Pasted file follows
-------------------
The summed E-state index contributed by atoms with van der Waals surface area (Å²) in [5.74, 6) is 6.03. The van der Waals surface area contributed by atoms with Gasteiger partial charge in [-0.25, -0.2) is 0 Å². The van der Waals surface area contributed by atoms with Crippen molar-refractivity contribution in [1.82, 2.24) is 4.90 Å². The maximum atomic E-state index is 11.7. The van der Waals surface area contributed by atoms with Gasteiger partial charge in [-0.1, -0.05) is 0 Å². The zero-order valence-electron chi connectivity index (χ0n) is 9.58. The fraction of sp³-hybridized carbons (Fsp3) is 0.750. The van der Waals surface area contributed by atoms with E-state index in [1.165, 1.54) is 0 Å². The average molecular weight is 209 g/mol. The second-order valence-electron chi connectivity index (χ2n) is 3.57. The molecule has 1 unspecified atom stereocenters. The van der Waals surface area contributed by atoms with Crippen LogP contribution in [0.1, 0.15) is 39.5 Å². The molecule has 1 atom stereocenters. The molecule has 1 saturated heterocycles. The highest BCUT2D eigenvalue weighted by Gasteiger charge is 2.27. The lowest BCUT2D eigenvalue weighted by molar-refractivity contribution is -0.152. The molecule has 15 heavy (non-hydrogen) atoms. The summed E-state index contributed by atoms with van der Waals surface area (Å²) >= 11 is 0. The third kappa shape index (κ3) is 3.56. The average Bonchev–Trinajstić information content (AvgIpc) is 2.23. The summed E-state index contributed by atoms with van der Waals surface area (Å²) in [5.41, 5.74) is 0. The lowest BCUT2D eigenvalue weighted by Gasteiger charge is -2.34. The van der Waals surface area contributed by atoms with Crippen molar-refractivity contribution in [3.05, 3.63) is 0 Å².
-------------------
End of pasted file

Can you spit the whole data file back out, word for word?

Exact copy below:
The summed E-state index contributed by atoms with van der Waals surface area (Å²) in [5.74, 6) is 6.03. The van der Waals surface area contributed by atoms with Gasteiger partial charge in [-0.25, -0.2) is 0 Å². The van der Waals surface area contributed by atoms with Crippen molar-refractivity contribution in [1.82, 2.24) is 4.90 Å². The maximum atomic E-state index is 11.7. The van der Waals surface area contributed by atoms with Gasteiger partial charge in [-0.1, -0.05) is 0 Å². The zero-order valence-electron chi connectivity index (χ0n) is 9.58. The fraction of sp³-hybridized carbons (Fsp3) is 0.750. The van der Waals surface area contributed by atoms with E-state index in [1.165, 1.54) is 0 Å². The average molecular weight is 209 g/mol. The second-order valence-electron chi connectivity index (χ2n) is 3.57. The molecule has 1 unspecified atom stereocenters. The van der Waals surface area contributed by atoms with Crippen LogP contribution in [0.1, 0.15) is 39.5 Å². The molecule has 1 atom stereocenters. The molecule has 1 saturated heterocycles. The highest BCUT2D eigenvalue weighted by Gasteiger charge is 2.27. The lowest BCUT2D eigenvalue weighted by molar-refractivity contribution is -0.152. The molecule has 15 heavy (non-hydrogen) atoms. The summed E-state index contributed by atoms with van der Waals surface area (Å²) >= 11 is 0. The third kappa shape index (κ3) is 3.56. The average Bonchev–Trinajstić information content (AvgIpc) is 2.23. The summed E-state index contributed by atoms with van der Waals surface area (Å²) in [5.41, 5.74) is 0. The lowest BCUT2D eigenvalue weighted by Gasteiger charge is -2.34. The van der Waals surface area contributed by atoms with Crippen molar-refractivity contribution in [3.05, 3.63) is 0 Å².